Positioning, Navigation, and Timing with High-Accuracy Astrometry

Willem De Vries | 17-ERD-004


Over the last decade, use of space-based navigation systems, such as the Global Positioning System (GPS), on cell phones and other portable electronics has expanded beyond their original military positioning, navigation, and timing (PNT) applications. Significant portions of the economy rely on the availability of positioning information, implicitly assuming few, if any, service interruptions. However, the military has to anticipate scenarios in which signal jamming results in GPS being partially or completely unavailable because the resultant loss of PNT information would severely impact military operations across all domains. In fact, the U.S. Navy has reintroduced celestial navigation classes for their academy students to retain foundational navigation knowledge (Arneson 2015). Such navigation typically uses a sextant to obtain latitude coupled with accurate clocks to obtain longitude.

Our project achieved a much more precise geolocation based on stellar observations than sextants, allowing location determination accuracy high enough to be operationally relevant. Our system uses the known positions of celestial objects coupled with an accurate (quartz) clock to determine geodetic positions on Earth (or, using the same principle, on the Moon and Mars for space missions). The system provides location information anywhere on Earth to better than 30 meters absolute, or 10 meters relative, providing viable alternative pathway to GPS-less location determination. Systems such as these could provide resilient capabilities for the military in signal-jamming environments. The method is universal enough to be applied to any celestial body for which we have determined the local gravity field to a high enough degree (e.g., Hirst et al. 2012 for Mars).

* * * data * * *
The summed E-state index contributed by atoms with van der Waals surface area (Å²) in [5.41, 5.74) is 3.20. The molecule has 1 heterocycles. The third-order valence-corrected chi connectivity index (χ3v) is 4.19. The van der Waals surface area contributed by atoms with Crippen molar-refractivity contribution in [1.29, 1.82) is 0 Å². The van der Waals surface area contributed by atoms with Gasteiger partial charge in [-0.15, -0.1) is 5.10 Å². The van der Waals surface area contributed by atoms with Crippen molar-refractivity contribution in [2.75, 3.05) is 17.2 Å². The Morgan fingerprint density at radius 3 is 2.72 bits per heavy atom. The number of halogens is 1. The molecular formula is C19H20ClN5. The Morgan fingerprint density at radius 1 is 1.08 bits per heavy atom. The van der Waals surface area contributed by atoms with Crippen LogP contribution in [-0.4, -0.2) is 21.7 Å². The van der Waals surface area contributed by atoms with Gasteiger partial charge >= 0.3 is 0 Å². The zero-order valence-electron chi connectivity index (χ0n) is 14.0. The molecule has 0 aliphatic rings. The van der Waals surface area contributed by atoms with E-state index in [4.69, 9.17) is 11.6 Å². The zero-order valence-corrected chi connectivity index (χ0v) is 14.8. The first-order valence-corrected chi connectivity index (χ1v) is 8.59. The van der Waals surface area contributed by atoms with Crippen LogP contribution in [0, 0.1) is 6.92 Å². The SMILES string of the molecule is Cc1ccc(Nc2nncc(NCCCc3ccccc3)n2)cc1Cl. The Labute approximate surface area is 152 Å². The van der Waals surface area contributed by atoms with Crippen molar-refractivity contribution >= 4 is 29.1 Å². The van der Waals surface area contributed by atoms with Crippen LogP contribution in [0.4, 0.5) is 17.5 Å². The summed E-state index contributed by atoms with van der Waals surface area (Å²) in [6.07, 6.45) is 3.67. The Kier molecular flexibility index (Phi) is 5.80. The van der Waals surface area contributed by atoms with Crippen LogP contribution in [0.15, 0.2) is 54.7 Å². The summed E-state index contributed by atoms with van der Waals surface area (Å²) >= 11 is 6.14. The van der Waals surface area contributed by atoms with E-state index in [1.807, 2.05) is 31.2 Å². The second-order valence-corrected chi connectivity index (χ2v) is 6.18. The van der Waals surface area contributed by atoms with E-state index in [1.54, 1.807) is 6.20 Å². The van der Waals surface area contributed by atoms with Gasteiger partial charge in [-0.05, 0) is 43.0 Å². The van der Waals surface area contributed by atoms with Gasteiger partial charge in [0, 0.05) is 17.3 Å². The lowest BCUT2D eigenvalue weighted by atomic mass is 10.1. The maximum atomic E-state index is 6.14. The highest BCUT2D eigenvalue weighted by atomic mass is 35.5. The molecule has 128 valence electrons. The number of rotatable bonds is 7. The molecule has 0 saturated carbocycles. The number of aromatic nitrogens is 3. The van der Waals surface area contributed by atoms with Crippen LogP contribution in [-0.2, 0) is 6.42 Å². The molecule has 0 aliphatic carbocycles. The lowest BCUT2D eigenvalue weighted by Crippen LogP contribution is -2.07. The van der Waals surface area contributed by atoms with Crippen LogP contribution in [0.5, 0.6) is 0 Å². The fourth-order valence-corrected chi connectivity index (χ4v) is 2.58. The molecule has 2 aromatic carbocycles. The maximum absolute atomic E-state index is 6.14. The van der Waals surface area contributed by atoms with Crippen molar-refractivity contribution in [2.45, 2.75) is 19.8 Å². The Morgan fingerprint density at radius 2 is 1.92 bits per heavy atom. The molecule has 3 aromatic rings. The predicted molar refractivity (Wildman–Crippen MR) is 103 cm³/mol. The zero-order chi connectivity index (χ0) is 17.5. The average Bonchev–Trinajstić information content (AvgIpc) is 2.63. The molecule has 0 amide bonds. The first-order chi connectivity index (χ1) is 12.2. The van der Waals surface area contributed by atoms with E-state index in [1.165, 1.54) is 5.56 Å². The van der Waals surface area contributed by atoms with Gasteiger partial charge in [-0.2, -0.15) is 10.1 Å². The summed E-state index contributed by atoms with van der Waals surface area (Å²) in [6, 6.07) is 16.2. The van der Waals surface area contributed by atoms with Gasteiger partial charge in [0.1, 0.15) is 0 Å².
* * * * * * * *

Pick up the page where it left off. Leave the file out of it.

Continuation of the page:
Impact on Mission

The project leveraged Lawrence Livermore National Laboratory's core capabilities in optical science and technology and Livermore technologies developed under the auspices of Livermore's Space Science and Security program. The work aligns with Livermore's defense mission area by contributing innovative science and technology to the Department of Defense. The PI has been asked to join the Defense Science Board subcommittee on PNT control, further raising outside awareness of Livermore's space science and security expertise. Industry partners have shown interest in elements of the work that support commercial small satellite programs.


Arneson, D. 2015, Oct 15 "Charting a New Course: Celestial Navigation Returns to USNA."

Hirst, C., Claessens, S. J., Kuhn, M., and Featherstone, W. E. 2012, "Kilometer-resolution Gravity Field of Mars: MGM2011." Planetary and Space Science, 67, volume 1, pp 147–154